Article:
If Oswald heard Castro's remarks, he would not have been required to think for very long before concluding what steps he was being asked to take. As a member of the Senate Select Committee later said, Castro's statement might have been heard by Oswald much as the words of King Henry II were heard by his deputies when he said of Thomas Becket," who will rid me of this meddlesome priest?" The Warren Commission, however, did not reference Castro's speech in its final report, and thus did not connect it to the Kennedy assassination.

Whether Oswald read the AP story with Castro's pointed threat is not known. But only weeks after the story was published, Oswald took a bus to Mexico City where he tried defect to Cuba, much as he had done four years earlier in defecting to the Soviet Union. The Cuban government approved Oswald's request after his return to Dallas, contingent upon him traveling again to Russia to receive Soviet approval.

Shortly thereafter, it was announced that Kennedy would visit Dallas and his motorcade would proceed directly past the book warehouse where Oswald was just hired for yet another menial job. Oswald, a man who kept a self-described "historic diary" to chronicle his mundane life in Russia, knew his long-delayed moment had finally arrived.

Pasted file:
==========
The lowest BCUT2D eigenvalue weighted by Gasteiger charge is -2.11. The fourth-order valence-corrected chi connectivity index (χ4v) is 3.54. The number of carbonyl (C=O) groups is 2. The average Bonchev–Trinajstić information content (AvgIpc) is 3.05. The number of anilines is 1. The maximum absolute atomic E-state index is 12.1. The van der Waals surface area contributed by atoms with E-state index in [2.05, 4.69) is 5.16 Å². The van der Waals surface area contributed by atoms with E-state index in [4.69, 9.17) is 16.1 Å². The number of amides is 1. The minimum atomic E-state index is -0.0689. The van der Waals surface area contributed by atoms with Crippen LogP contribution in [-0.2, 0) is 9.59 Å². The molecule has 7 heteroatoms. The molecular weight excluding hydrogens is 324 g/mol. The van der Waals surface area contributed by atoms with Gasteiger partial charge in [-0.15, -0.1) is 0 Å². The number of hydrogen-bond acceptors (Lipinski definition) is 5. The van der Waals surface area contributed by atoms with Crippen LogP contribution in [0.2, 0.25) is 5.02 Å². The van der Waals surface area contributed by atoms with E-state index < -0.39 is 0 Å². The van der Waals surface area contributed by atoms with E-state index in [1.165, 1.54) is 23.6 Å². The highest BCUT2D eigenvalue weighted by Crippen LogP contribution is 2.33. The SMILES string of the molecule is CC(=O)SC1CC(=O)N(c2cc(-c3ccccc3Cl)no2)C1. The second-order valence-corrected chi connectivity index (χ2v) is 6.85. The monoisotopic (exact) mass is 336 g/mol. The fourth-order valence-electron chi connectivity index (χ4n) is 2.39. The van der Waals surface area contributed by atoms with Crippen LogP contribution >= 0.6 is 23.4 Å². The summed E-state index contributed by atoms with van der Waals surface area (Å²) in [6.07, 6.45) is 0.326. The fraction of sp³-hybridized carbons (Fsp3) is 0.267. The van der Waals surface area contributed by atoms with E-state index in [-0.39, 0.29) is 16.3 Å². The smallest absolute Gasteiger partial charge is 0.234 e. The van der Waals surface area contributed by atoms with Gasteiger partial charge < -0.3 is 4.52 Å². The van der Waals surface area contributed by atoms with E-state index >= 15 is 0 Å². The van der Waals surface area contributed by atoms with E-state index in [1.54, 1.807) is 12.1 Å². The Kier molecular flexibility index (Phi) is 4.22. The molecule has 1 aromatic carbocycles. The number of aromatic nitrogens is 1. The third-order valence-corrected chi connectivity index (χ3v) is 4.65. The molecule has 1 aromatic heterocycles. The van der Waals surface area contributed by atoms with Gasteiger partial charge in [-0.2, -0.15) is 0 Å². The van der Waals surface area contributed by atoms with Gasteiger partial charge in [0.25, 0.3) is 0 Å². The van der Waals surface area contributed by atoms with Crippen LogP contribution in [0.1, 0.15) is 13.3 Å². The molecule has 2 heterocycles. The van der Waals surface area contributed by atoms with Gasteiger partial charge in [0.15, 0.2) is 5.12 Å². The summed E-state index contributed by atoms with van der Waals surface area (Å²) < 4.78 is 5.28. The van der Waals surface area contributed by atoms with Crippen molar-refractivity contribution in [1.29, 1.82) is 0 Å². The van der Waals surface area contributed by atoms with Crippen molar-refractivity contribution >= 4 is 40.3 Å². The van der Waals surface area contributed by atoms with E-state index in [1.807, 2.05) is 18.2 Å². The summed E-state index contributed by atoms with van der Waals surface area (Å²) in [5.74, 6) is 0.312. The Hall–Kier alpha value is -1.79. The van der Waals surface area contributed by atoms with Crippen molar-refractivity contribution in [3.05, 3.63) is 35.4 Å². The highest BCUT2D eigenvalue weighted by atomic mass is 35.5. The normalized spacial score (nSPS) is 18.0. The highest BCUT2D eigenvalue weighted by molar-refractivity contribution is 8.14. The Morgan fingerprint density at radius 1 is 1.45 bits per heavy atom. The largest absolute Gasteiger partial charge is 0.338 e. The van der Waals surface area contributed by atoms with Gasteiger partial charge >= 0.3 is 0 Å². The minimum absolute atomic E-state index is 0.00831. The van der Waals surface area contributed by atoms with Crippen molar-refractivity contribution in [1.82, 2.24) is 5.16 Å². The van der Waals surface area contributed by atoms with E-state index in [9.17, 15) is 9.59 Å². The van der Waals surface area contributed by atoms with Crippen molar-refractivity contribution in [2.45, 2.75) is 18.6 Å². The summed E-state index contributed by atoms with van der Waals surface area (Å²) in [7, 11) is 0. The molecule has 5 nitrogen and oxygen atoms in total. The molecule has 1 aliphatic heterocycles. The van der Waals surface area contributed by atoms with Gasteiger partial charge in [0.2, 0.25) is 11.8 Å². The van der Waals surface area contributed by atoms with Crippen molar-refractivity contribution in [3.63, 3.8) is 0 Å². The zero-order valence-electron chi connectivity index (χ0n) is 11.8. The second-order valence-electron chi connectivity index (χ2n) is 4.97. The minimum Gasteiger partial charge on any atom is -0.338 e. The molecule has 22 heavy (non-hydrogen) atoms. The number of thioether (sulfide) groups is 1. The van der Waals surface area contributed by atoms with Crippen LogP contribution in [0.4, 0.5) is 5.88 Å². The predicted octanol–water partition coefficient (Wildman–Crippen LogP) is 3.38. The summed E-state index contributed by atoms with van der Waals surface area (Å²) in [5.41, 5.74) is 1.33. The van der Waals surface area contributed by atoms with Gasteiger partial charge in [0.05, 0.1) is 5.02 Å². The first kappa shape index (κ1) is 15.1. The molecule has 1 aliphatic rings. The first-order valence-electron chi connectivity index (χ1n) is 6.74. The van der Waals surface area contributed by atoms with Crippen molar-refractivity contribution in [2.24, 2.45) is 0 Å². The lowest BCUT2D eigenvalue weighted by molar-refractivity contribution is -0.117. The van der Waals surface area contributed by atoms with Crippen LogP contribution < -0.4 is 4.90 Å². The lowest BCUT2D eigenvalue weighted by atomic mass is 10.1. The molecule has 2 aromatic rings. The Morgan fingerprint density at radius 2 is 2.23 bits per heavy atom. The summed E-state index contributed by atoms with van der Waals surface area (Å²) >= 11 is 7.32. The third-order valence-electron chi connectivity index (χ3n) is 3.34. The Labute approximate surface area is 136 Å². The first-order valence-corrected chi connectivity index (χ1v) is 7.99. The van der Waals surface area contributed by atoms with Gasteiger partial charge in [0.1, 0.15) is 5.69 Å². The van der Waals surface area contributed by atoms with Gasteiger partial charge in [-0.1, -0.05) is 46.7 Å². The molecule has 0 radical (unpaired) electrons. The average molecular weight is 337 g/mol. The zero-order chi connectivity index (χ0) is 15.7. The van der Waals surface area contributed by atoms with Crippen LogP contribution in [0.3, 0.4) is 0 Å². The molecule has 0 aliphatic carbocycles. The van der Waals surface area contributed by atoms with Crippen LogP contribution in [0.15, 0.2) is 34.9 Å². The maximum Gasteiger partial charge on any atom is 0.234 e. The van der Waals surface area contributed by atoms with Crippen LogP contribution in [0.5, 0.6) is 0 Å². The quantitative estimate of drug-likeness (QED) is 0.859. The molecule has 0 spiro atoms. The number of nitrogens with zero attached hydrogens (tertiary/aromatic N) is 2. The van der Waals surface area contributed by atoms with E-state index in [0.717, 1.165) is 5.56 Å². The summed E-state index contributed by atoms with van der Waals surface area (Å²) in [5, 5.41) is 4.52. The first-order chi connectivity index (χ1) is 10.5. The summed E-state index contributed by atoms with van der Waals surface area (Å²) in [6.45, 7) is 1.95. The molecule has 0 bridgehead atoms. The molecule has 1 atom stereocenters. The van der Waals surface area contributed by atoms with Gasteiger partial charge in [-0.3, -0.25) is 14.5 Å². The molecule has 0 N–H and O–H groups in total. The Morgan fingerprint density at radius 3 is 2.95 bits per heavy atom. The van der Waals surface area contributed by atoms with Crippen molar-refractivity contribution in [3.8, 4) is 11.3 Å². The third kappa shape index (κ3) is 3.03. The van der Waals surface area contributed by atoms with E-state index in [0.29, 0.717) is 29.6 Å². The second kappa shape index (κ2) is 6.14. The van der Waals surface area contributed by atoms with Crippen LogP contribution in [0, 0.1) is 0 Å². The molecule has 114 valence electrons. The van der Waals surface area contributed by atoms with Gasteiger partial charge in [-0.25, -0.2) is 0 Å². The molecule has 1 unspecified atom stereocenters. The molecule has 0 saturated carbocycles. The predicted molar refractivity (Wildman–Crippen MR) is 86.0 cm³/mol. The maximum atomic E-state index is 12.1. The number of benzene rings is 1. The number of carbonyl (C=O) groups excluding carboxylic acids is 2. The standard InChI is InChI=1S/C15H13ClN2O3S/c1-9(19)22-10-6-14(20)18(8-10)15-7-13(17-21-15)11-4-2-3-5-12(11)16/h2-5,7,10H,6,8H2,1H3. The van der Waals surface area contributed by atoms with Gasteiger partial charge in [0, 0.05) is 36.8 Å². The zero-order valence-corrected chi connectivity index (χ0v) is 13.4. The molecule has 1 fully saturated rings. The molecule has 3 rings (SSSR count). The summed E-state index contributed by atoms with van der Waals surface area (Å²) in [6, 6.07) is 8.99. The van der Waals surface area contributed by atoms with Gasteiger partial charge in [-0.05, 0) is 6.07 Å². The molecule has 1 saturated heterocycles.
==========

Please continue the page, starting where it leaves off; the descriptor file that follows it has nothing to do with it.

Where Oswald lived at that moment is irrelevant compared to the seething ideologue he had become, a metamorphosis set in motion a decade earlier. John F. Kennedy was as much a victim of the Cold War as Lincoln was of the Civil War, regardless of how liberals like Frank Rich keep trying to deflect the blame.

Jack Coleman
Liberated ex-liberal from the People's Republic of Massachusetts